It is not essential but very useful to have the nesting sites photo-documented. Photos of different habitat types, condition of the site, activities and threats, a sign of predators are recommended to take. Photos of nests and eggs should be taken with care. If we accidentally found a nest it's okay to take photos of the nest as quickly as possible. No need to search for nests just for a photograph. Keep the safety of the clutch as the main priority.
AlRashidi, M., Long, P. R., O’Connell, M., Shobrak, M. & Székely, T. (2011).Use of remote sensing to identify suitable breeding habitat for the Kentish Plover and estimate population size along the western coast of Saudi Arabia. Wader Study Group Bulletin 118.
M. Bamford, D. Watkins, W. Bancroft, G. Tischler and J. Wahl. 2008. Migratory Shorebirds of the East Asian-Australasian Flyway; Population Estimates and Important Sites. Wetlands International Global Series, International Wader Study Group International Wader Studies.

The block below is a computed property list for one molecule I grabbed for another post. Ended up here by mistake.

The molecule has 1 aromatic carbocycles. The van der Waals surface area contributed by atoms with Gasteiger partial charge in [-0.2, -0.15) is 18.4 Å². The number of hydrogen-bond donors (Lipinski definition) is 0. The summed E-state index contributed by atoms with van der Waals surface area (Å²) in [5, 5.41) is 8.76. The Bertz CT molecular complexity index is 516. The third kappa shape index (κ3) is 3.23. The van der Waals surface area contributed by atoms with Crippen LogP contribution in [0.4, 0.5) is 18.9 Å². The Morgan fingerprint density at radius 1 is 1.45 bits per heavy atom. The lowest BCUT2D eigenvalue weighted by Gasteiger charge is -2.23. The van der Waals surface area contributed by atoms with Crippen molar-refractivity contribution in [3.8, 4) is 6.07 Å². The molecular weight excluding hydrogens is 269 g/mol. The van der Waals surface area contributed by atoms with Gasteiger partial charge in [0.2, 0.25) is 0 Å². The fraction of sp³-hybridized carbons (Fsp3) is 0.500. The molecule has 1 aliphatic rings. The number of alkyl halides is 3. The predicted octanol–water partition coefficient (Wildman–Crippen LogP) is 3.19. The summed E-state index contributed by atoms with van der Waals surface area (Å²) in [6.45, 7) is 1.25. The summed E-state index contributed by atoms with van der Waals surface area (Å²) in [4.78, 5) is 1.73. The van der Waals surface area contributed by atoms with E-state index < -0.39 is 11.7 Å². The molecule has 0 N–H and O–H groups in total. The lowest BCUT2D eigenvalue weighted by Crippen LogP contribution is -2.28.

BirdLife International. 2019. Charadrius alexandrinus (amended version of 2016 assessment). The IUCN Red List of Threatened Species 2019: e.T22727487A155485165.
https://dx.doi.org/10.2305/IUCN.UK.2019-3.RLTS.T22727487A155485165.en. Downloaded on 17 January 2021.
Gill F, D Donsker & P Rasmussen (Eds). 2020. IOC World Bird List (v10.2).
del Hoyo, J., P. Wiersma, G. M. Kirwan, N. Collar, P. F. D. Boesman, and C.J. Sharpe (2020). Kentish Plover (Charadrius alexandrinus), version 1.0. In Birds of the World (S. M. Billerman, B. K. Keeney, P. G. Rodewald, and T. S. Schulenberg, Editors). Cornell Lab of Ornithology, Ithaca, NY, USA. https://doi.org/10.2173/bow.kenplo1.01
Montalvo, T. & Figuerola, J. 2006. The distribution and conservation of the Kentish Plover Charadrius alexandrinus in Catalonia. Revista Catalana d’Ornitologia 22, 1–8.
Stroud, D.A., Davidson, N.C., West, R., Scott, D.A., Haanstra, L., Thorup, O., Ganter, B. & Delany, S. (compilers) on behalf of the International Wader Study Group 2004. The status of migratory wader populations in Africa and Western Eurasia in the 1990s. International Wader Studies 15: 259pp. http://web.uct.ac.za/depts/stats/adu/wsg/index.html